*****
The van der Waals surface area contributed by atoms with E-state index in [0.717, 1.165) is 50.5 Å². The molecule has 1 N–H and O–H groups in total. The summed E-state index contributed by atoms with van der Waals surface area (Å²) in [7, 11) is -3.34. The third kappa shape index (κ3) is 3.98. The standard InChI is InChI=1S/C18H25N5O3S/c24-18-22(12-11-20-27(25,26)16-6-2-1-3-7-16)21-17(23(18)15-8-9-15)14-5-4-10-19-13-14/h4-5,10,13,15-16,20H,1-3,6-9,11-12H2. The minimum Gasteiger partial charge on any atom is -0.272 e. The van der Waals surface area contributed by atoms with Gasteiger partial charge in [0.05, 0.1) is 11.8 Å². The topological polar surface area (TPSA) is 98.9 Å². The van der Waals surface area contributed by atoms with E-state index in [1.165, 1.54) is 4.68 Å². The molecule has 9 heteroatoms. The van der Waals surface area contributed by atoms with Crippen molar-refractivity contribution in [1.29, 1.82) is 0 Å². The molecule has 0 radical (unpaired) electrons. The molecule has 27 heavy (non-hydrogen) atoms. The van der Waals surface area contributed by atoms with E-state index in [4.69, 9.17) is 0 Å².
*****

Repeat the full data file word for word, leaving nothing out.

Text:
The van der Waals surface area contributed by atoms with E-state index in [0.717, 1.165) is 50.5 Å². The molecule has 1 N–H and O–H groups in total. The summed E-state index contributed by atoms with van der Waals surface area (Å²) in [7, 11) is -3.34. The third kappa shape index (κ3) is 3.98. The standard InChI is InChI=1S/C18H25N5O3S/c24-18-22(12-11-20-27(25,26)16-6-2-1-3-7-16)21-17(23(18)15-8-9-15)14-5-4-10-19-13-14/h4-5,10,13,15-16,20H,1-3,6-9,11-12H2. The minimum Gasteiger partial charge on any atom is -0.272 e. The van der Waals surface area contributed by atoms with Gasteiger partial charge in [0.05, 0.1) is 11.8 Å². The topological polar surface area (TPSA) is 98.9 Å². The van der Waals surface area contributed by atoms with E-state index in [1.165, 1.54) is 4.68 Å². The molecule has 9 heteroatoms. The van der Waals surface area contributed by atoms with Crippen molar-refractivity contribution in [1.29, 1.82) is 0 Å². The molecule has 0 radical (unpaired) electrons. The molecule has 27 heavy (non-hydrogen) atoms. The van der Waals surface area contributed by atoms with E-state index in [4.69, 9.17) is 0 Å².